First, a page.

Luschek is also fighting on another front: Badison has scared Mendoza off teaching dancercise and students are fleeing the class’s inferior substitute instructors. If the class is canceled due to lack of interest, he’ll need a new phone scheme. He asks Mendoza to come back, and she tells him she quit because of the gangs — which she had asked him to address, and which he ignored. His solution is to have Mendoza transferred to D block. In terms of the Max gangs, it’s good for her, since Daya can (and does) vouch for her with Daddy. But it’s potentially bad for her otherwise, since that’s also where Ruiz lives. It may also be bad in the long run in terms of Mendoza’s “Prison Mommy” role with Daya, since she can tell Daya’s been using; when Mendoza confronts her, Daya barely denies it before reminding Mendoza there’s little point avoiding drugs since she’s going to die in prison: “Shit! Why not?”
Caputo is half looking for a new job, half looking at porn GIFs, when he gets a mysterious phone call: it’s Black Cindy, who soon tires of half-assedly disguising her voice (which she needn’t have bothered to do anyway; he doesn’t recognize her) as she tells Caputo Taystee didn’t kill Piscatella, and that he should look into “the stormtroopers.” Fig sneaks him the coroner’s report, but he can’t really understand it, and has decided instead to orchestrate a chance meeting with a cop named Herrmann and bait him into saying something incriminating: “It worked for Columbo.” It … does not work for Caputo, whom Herrmann threatens with a restraining order if Caputo tries to interrogate him again. Caputo is undeterred, not only because Fig gives him the idea to fight MCC in the press, blaming the riot on the company’s negligence, but also because she’s come around to letting him call her his girlfriend.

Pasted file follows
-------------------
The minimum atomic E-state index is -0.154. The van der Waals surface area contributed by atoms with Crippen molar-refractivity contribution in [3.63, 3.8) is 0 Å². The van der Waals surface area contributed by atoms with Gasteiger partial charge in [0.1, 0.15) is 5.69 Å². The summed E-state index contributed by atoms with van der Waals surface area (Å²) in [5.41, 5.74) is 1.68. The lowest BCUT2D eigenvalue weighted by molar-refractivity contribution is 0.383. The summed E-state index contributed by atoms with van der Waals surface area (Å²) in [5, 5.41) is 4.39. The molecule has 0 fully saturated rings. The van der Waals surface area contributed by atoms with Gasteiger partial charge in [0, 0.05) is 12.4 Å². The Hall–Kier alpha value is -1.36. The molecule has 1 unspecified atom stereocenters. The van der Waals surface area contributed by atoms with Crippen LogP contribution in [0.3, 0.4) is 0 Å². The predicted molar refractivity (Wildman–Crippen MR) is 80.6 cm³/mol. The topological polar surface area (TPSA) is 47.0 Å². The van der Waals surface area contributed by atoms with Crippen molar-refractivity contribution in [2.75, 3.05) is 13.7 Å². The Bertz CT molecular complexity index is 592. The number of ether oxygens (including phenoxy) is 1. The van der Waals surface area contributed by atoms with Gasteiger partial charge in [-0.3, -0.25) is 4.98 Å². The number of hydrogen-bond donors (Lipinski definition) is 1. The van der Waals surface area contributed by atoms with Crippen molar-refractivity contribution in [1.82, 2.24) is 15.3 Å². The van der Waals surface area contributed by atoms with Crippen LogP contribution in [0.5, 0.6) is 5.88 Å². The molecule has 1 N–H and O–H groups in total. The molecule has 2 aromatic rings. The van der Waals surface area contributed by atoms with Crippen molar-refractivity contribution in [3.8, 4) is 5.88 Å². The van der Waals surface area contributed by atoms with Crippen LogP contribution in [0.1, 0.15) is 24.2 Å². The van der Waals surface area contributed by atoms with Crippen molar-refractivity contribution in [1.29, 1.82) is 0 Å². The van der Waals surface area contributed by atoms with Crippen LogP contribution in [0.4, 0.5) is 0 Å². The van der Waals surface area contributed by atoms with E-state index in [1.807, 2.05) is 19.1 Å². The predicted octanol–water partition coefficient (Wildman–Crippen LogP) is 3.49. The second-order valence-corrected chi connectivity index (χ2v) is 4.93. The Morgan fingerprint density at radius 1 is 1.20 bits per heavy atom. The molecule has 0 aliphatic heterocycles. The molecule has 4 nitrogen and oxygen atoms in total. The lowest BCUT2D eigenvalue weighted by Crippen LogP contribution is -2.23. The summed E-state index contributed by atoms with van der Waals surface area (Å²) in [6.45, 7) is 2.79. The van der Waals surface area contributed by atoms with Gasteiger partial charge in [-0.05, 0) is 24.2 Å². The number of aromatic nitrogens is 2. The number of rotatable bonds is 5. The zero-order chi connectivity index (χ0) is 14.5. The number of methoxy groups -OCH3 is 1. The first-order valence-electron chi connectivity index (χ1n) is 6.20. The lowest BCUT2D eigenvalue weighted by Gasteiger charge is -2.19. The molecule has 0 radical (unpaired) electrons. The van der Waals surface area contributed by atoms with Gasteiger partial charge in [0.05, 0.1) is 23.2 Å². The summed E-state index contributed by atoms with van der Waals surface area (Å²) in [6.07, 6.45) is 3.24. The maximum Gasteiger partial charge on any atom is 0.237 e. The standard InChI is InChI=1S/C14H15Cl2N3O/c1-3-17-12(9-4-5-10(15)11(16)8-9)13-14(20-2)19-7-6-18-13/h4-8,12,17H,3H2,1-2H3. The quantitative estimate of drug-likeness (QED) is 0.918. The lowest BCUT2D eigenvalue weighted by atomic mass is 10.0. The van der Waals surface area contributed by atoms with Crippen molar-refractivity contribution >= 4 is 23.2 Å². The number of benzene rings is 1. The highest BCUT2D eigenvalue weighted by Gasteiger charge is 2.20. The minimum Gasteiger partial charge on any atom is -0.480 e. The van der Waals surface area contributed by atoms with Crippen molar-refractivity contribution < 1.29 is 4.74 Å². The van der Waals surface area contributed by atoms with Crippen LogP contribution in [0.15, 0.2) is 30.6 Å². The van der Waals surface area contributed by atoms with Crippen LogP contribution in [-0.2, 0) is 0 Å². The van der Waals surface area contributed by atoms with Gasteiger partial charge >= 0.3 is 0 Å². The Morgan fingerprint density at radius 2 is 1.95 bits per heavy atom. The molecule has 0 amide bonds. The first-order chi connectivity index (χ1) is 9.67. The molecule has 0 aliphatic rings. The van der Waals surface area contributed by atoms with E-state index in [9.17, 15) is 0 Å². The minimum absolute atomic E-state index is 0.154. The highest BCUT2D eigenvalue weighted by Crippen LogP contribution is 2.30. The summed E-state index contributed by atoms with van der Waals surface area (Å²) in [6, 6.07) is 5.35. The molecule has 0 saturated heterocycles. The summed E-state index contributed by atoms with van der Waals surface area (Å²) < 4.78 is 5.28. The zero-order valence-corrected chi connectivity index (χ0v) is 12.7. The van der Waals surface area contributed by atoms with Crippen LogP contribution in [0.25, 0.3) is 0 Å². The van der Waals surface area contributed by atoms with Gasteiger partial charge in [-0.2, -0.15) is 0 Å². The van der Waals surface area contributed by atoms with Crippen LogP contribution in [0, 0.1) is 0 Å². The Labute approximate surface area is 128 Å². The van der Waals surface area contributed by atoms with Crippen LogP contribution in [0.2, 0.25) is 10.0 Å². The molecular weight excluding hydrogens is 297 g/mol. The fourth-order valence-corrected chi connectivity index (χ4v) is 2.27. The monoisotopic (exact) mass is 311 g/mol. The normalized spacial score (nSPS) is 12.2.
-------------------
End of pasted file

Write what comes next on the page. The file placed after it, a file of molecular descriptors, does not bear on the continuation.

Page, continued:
In the spotlight this time, we get not one but two inmates: Barb and Carol. In the present, Barb is doing well, impressing several of her D block girls with a trick she says she learned in her waitressing days.
Barb also gets a handmade 30-day sober chip from Nicky, since inmates have to leave them in meetings rather than bring them back to their cells. Barb’s good mood doesn’t last, though: She doesn’t get the Noxzema she ordered from the commissary because, she believes, Carol bought it all up to spite her.
Barb and Carol weren’t always so antagonistic. Before they were the rival block bosses we first met earlier in the season, they were high-school students, bored at their sister Debbie’s gymnastics meet. “I could kill her,” crabs Barb, as the announcer lets the spectators know Debbie is about to depart West Virginia to train with an elite coach in Plano; Debbie’s career is the reason the family hasn’t stayed anywhere long enough for her sisters to make real friends. “Well, we could, you know, if you wanted to,” comments Carol, as Debbie starts her ribbon routine to “Maniac.” Carol’s drawn a couple of cartoon versions of how it could go. Glass shards in her yogurt won’t work, says Barb: “It would have to look more like an accident. And you’ll have to burn that book.”